(2) There was a well-differentiated adenocarcinoma with lymphovascular invasion and size of 5.5 cm in the greatest dimension in the sigmoid-colon region with microsatellite instability and mucinous production (20% of tumor). Tumor invades the subserosal tissue and 21 lymph nodes were removed (T3 N0).

Due to the existence of an obstructive tumor and lymphovascular invasion, the patient was a candidate for chemotherapy. But because of some factors such as age and his disability to tolerate the conditions of chemotherapy, chemotherapy was not done for him.

4. Discussion

More than 575.000 people die of cancer and more than 1.5 million people are diagnosed with cancer every year in the USA. According to the World Health Organization (WHO), the numbers of new cancer cases are expected to be raised by about 70% over the next 20 years [6]. Surgery is a preferred treatment for many types of cancer.

According to studies in the USA, each year an estimated 8.000 people in the USA are diagnosed with a neuroendocrine tumor that starts in the gastrointestinal tract which includes the stomach, intestine, appendix, colon, or rectum [7].

Well-differentiated neuroendocrine tumors have cells that do not look very abnormal and are not multiplying rapidly and sometimes the only way to know that a mass is a neuroendocrine cancer is when it spreads to the other organs or tissues [8].

In some cases, there is a possibility of existence of some other benign tumor in the other organs. Accordingly the surgeon must check the possibility of other masses in the abdomen [9]. Studies show neuroendocrine tumors in the rectum and colon are rare [10]. Studies have estimated the annual incidence of clinically significant neuroendocrine tumors is approximately 2.5–5 per 100,000 [11]. More prevalence of neuroendocrine tumors is in the small bowel and often in the ileum (about 70%) [12].

The synchronous occurrence of two differentiated tumors in a single patient is rare. So far, there are several reported cases that had two differentiated tumors in two or several other organs simultaneously [8, 1315].

Ferrando Marco and his colleagues reported the case of a 64-year-old man with periampullary collision tumor, in which a duodenal-wall carcinoid and an adenocarcinoma of the head of the pancreas coexisted [9].

Akiba and his colleagues reported a case of a 64-year-old man who was found to have EEBV-associated gastric carcinoma with primary gastric extranodal marginal zone lymphoma of mucosa-associated lymphoid tissue [16].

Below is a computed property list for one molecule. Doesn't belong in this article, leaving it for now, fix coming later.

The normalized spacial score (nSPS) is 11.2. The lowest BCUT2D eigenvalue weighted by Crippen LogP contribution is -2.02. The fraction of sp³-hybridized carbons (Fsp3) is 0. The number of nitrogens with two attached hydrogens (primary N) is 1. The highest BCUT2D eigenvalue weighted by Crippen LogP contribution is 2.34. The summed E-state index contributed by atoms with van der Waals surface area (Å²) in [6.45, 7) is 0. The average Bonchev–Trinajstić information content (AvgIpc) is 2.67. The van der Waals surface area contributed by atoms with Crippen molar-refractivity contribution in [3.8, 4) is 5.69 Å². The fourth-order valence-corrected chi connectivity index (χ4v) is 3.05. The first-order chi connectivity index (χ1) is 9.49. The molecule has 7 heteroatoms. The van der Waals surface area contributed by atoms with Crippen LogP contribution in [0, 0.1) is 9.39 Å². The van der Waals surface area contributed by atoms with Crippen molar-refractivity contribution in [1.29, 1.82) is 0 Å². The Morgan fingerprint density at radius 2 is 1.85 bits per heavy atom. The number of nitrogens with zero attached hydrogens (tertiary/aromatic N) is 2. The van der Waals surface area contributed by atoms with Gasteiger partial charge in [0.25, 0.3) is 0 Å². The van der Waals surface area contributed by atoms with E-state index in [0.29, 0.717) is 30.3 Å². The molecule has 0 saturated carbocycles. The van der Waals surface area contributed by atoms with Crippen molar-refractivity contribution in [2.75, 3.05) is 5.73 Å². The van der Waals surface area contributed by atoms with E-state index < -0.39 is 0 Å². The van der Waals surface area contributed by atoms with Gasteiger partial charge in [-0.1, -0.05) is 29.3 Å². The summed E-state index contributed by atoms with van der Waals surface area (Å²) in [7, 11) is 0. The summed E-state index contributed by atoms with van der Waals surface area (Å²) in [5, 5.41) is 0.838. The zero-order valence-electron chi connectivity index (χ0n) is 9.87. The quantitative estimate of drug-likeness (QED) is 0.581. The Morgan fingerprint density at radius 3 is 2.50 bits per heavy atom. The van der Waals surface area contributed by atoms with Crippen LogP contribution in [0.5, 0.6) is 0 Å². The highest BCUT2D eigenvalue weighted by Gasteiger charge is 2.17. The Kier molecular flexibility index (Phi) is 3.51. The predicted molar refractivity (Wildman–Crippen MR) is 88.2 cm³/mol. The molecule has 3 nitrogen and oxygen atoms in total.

Kleist and his colleagues reported two collision tumors containing a gastrointestinal stromal tumor with intermingling elements of gastric adenocarcinoma [17].

Jang and his colleagues reported a case of a 70-year-old man found to have two separated masses which were observed in the proximal ascending colon containing two separated well-differentiated neuroendocrine tumors with necrosis and increased mitosis [18].

Singh and his colleagues reported a case of a 52-year-old found to have a mass at the base of the appendix. On microscopic examination of the tumor, mixed adenocarcinoma and carcinoid were identified [19].

Van Kerkhóve and his colleagues reported a case of a 72-year-old female found to have a rare ileal collision tumor consisting of an adenocarcinoma and a small cell neuroendocrine tumor with peritoneal metastasis of neuroendocrine origin and coincidental benign lesions on both ovaries [20].

According to the studies, 15–35% of patients with neuroendocrine cancer in the ileum had more than one tumor and 50–60% of them survived about 5 years after surgery (85% if the tumor was confined to the bowel wall and 5% in case of serosal invasion) [21].

In 15–30% of cases with ileum neuroendocrine tumor, there is more than one tumor, and 15–29% of tumors are associated with other noncarcinoid malignancies [22].

5. Conclusion

Neuroendocrine tumors are neoplasms that are raised from cells of endocrine and nervous system. They could be malignant or benign and most commonly occur in the intestine and will spread to other organs. Ileal neuroendocrine tumors often grow in the distal part of the ileum. In 15–30% of cases, there is more than one tumor, and 15–29% of tumors are associated with the other noncarcinoid malignancies.

Diagnosis must be done by using laboratory tests, X-ray, CT scan, and endoscopy. Surgery is a definitive treatment in the early stages. Patient’s age, the exact location, dimension and differentiation of tumor, and lymphovascular invasion are parameters which affect the progression of the disease.

In this case report, the patient with diagnosis of the bowel obstruction underwent surgery and we found a mass in the sigmoid region with pathologic diagnosis of adenocarcinoma and another mass in the ileum region with pathologic diagnosis of a neuroendocrine tumor.

Due to the increased prevalence of malignant tumors, checking the entire of the digestive system according to existing protocols in similar cases and not forgetting to consider the possibility of coexisting malignant tumors to find and treat them at an early stage are recommended.

Competing Interests

The authors declare that they have no competing interests.